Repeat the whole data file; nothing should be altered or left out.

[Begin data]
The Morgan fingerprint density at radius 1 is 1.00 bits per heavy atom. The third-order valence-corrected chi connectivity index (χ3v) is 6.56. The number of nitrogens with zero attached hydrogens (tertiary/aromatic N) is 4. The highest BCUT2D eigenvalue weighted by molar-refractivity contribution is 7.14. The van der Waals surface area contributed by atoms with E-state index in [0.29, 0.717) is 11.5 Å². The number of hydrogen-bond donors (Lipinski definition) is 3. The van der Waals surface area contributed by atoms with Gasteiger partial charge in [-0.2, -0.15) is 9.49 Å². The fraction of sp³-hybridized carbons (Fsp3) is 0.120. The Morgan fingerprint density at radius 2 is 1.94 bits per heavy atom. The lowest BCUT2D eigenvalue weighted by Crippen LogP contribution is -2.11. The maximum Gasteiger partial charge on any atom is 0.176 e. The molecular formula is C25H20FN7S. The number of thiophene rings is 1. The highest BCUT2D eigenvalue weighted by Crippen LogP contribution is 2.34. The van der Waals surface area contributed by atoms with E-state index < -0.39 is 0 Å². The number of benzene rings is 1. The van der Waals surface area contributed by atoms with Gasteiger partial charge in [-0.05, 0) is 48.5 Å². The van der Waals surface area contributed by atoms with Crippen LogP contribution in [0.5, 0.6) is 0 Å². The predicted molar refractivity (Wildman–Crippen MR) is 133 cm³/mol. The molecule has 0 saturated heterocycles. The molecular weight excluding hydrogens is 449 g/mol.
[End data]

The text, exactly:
The Morgan fingerprint density at radius 1 is 1.00 bits per heavy atom. The third-order valence-corrected chi connectivity index (χ3v) is 6.56. The number of nitrogens with zero attached hydrogens (tertiary/aromatic N) is 4. The highest BCUT2D eigenvalue weighted by molar-refractivity contribution is 7.14. The van der Waals surface area contributed by atoms with E-state index in [0.29, 0.717) is 11.5 Å². The number of hydrogen-bond donors (Lipinski definition) is 3. The van der Waals surface area contributed by atoms with Gasteiger partial charge in [-0.2, -0.15) is 9.49 Å². The fraction of sp³-hybridized carbons (Fsp3) is 0.120. The Morgan fingerprint density at radius 2 is 1.94 bits per heavy atom. The lowest BCUT2D eigenvalue weighted by Crippen LogP contribution is -2.11. The maximum Gasteiger partial charge on any atom is 0.176 e. The molecular formula is C25H20FN7S. The number of thiophene rings is 1. The highest BCUT2D eigenvalue weighted by Crippen LogP contribution is 2.34. The van der Waals surface area contributed by atoms with E-state index < -0.39 is 0 Å². The number of benzene rings is 1. The van der Waals surface area contributed by atoms with Gasteiger partial charge in [-0.05, 0) is 48.5 Å². The van der Waals surface area contributed by atoms with Crippen LogP contribution in [0.5, 0.6) is 0 Å². The predicted molar refractivity (Wildman–Crippen MR) is 133 cm³/mol. The molecule has 0 saturated heterocycles. The molecular weight excluding hydrogens is 449 g/mol.